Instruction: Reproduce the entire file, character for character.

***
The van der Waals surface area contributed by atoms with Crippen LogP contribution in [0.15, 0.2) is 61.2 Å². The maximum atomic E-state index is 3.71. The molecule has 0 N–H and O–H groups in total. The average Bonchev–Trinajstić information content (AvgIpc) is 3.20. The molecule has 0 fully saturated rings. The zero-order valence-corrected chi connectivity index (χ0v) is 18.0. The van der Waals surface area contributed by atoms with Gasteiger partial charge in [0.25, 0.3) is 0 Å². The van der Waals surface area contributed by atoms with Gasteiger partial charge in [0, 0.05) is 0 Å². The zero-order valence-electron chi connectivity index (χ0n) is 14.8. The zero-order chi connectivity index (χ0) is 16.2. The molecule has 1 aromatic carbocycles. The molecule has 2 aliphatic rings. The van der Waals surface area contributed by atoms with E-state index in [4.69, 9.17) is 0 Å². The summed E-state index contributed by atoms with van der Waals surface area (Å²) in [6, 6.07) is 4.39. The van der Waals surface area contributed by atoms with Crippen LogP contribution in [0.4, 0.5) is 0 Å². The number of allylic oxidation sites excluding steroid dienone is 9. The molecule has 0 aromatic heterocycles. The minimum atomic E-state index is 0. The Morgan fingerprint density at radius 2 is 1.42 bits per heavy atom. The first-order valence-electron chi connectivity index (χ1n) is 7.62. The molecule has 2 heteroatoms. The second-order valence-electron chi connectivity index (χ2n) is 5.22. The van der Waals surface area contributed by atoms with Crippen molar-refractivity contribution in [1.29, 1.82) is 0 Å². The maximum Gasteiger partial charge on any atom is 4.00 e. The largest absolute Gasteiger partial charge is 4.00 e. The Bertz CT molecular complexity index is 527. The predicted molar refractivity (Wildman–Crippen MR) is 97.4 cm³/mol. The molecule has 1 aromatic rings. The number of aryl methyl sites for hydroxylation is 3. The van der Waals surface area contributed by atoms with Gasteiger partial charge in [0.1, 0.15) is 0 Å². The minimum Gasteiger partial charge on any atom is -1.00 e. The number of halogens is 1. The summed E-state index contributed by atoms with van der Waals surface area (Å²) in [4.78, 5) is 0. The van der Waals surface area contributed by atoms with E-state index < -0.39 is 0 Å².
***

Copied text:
The van der Waals surface area contributed by atoms with Crippen LogP contribution in [0.15, 0.2) is 61.2 Å². The maximum atomic E-state index is 3.71. The molecule has 0 N–H and O–H groups in total. The average Bonchev–Trinajstić information content (AvgIpc) is 3.20. The molecule has 0 fully saturated rings. The zero-order valence-corrected chi connectivity index (χ0v) is 18.0. The van der Waals surface area contributed by atoms with Gasteiger partial charge in [0.25, 0.3) is 0 Å². The van der Waals surface area contributed by atoms with Gasteiger partial charge in [0, 0.05) is 0 Å². The zero-order valence-electron chi connectivity index (χ0n) is 14.8. The zero-order chi connectivity index (χ0) is 16.2. The molecule has 1 aromatic carbocycles. The molecule has 2 aliphatic rings. The van der Waals surface area contributed by atoms with E-state index in [4.69, 9.17) is 0 Å². The summed E-state index contributed by atoms with van der Waals surface area (Å²) in [6, 6.07) is 4.39. The van der Waals surface area contributed by atoms with Crippen LogP contribution in [0.4, 0.5) is 0 Å². The number of allylic oxidation sites excluding steroid dienone is 9. The molecule has 0 aromatic heterocycles. The minimum atomic E-state index is 0. The Morgan fingerprint density at radius 2 is 1.42 bits per heavy atom. The first-order valence-electron chi connectivity index (χ1n) is 7.62. The molecule has 2 heteroatoms. The second-order valence-electron chi connectivity index (χ2n) is 5.22. The van der Waals surface area contributed by atoms with Crippen molar-refractivity contribution in [1.29, 1.82) is 0 Å². The maximum Gasteiger partial charge on any atom is 4.00 e. The largest absolute Gasteiger partial charge is 4.00 e. The Bertz CT molecular complexity index is 527. The predicted molar refractivity (Wildman–Crippen MR) is 97.4 cm³/mol. The molecule has 1 aromatic rings. The number of aryl methyl sites for hydroxylation is 3. The van der Waals surface area contributed by atoms with Gasteiger partial charge in [0.1, 0.15) is 0 Å². The minimum Gasteiger partial charge on any atom is -1.00 e. The number of halogens is 1. The summed E-state index contributed by atoms with van der Waals surface area (Å²) in [4.78, 5) is 0. The van der Waals surface area contributed by atoms with E-state index < -0.39 is 0 Å².